Teen jobs are hard to find as they compete with laid-off adults and fewer public-sector jobs. Some cities are raising cash to fund summer jobs.
Tony Avelar/The Christian Science Monitor
It's never been easy being a teenager. Now, try being a teenager looking for work.
Only 1 in 4 teens is working today – the lowest proportion since the end of World War II, according to one researcher. Although some programs are trying to help young Americans get jobs, the unemployment rate for 16-to-19-year-olds who want to work now stands at 24.2 percent, according to the May report from the Bureau of Labor Statistics, released Friday. Among African-American teens, the rate is 40.7 percent.
It's a crisis with potentially important implications. When teens can't find work, they have time on their hands and can be prone to getting in trouble. One particular problem can be higher incidences of teen pregnancy. Also, in the long run, teens who don't work miss out on developing important skills for later on, such as learning to take orders from supervisors, getting along with co-workers, and coping with criticism.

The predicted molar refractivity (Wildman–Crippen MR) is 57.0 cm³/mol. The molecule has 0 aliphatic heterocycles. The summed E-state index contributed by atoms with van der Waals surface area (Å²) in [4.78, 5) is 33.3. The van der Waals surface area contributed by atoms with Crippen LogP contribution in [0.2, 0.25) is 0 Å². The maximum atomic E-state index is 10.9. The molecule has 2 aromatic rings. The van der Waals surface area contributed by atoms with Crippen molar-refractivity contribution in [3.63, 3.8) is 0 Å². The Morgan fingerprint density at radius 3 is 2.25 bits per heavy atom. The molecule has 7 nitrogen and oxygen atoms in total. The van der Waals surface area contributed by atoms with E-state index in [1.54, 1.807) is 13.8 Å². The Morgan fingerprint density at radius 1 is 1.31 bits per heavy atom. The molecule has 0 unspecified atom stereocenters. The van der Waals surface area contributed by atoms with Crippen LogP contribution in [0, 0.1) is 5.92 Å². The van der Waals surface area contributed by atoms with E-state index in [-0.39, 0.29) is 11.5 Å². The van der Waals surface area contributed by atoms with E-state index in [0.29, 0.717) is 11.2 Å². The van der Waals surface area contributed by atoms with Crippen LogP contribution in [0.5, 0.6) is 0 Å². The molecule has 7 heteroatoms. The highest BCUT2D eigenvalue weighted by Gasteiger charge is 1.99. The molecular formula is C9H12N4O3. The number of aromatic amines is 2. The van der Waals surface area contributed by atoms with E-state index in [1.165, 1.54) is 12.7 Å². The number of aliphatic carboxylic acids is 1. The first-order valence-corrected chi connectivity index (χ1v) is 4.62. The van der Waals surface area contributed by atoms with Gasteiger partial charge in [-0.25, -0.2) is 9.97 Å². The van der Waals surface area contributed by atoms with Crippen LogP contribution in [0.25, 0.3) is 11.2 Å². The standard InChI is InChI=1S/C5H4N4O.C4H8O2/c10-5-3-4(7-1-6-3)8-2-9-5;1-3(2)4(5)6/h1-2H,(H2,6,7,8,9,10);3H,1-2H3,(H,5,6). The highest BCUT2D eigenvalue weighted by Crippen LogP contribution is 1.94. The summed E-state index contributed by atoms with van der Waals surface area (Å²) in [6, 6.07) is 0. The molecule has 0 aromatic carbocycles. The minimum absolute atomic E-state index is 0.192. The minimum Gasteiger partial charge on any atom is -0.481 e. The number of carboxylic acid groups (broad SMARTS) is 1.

"The more work experience they have, the higher the wage when they reach ages 20 to 25 years," says Andrew Sum, director of the Center for Labor Market Studies at Northeastern University in Boston. "Many employers who are hiring say the kids don't have the 'soft' skills, but the only way to get them is to be in the workforce. So not having a job today affects employability in the future."
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